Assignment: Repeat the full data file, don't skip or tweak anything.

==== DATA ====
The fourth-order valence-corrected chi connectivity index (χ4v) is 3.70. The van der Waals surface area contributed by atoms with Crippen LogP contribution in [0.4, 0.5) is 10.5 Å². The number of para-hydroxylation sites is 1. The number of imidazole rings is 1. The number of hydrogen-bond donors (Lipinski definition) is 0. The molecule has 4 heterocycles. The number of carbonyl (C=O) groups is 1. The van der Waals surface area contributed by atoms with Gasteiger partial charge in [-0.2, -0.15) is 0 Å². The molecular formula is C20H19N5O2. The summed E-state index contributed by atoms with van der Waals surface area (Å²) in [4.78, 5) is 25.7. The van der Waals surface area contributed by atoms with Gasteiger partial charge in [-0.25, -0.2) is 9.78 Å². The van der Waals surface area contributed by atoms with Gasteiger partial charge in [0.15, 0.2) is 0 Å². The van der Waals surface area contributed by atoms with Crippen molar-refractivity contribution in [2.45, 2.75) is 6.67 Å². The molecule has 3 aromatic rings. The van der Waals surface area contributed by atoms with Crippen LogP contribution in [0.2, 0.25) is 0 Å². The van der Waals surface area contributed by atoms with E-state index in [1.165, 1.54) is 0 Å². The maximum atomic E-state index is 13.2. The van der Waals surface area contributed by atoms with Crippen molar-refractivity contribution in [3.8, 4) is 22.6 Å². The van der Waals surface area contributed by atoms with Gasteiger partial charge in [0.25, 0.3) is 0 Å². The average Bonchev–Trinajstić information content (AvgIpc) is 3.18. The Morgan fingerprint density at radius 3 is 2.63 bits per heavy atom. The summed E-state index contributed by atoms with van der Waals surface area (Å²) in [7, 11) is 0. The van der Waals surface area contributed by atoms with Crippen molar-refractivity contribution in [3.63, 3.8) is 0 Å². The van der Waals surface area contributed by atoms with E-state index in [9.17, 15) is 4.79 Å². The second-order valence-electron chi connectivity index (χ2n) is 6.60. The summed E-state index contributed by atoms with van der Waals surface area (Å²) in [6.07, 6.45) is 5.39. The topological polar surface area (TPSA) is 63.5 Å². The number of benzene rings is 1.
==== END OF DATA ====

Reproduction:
The fourth-order valence-corrected chi connectivity index (χ4v) is 3.70. The van der Waals surface area contributed by atoms with Crippen LogP contribution in [0.4, 0.5) is 10.5 Å². The number of para-hydroxylation sites is 1. The number of imidazole rings is 1. The number of hydrogen-bond donors (Lipinski definition) is 0. The molecule has 4 heterocycles. The number of carbonyl (C=O) groups is 1. The van der Waals surface area contributed by atoms with Gasteiger partial charge in [-0.2, -0.15) is 0 Å². The molecular formula is C20H19N5O2. The summed E-state index contributed by atoms with van der Waals surface area (Å²) in [4.78, 5) is 25.7. The van der Waals surface area contributed by atoms with Gasteiger partial charge in [-0.25, -0.2) is 9.78 Å². The van der Waals surface area contributed by atoms with Gasteiger partial charge in [0.15, 0.2) is 0 Å². The van der Waals surface area contributed by atoms with Crippen molar-refractivity contribution in [2.45, 2.75) is 6.67 Å². The molecule has 3 aromatic rings. The van der Waals surface area contributed by atoms with Crippen LogP contribution in [0.2, 0.25) is 0 Å². The van der Waals surface area contributed by atoms with E-state index in [1.165, 1.54) is 0 Å². The maximum atomic E-state index is 13.2. The van der Waals surface area contributed by atoms with Crippen molar-refractivity contribution in [3.8, 4) is 22.6 Å². The van der Waals surface area contributed by atoms with Gasteiger partial charge in [0.25, 0.3) is 0 Å². The average Bonchev–Trinajstić information content (AvgIpc) is 3.18. The Morgan fingerprint density at radius 3 is 2.63 bits per heavy atom. The summed E-state index contributed by atoms with van der Waals surface area (Å²) in [7, 11) is 0. The van der Waals surface area contributed by atoms with Crippen molar-refractivity contribution in [3.63, 3.8) is 0 Å². The van der Waals surface area contributed by atoms with E-state index in [9.17, 15) is 4.79 Å². The second-order valence-electron chi connectivity index (χ2n) is 6.60. The summed E-state index contributed by atoms with van der Waals surface area (Å²) in [6.07, 6.45) is 5.39. The topological polar surface area (TPSA) is 63.5 Å². The number of benzene rings is 1.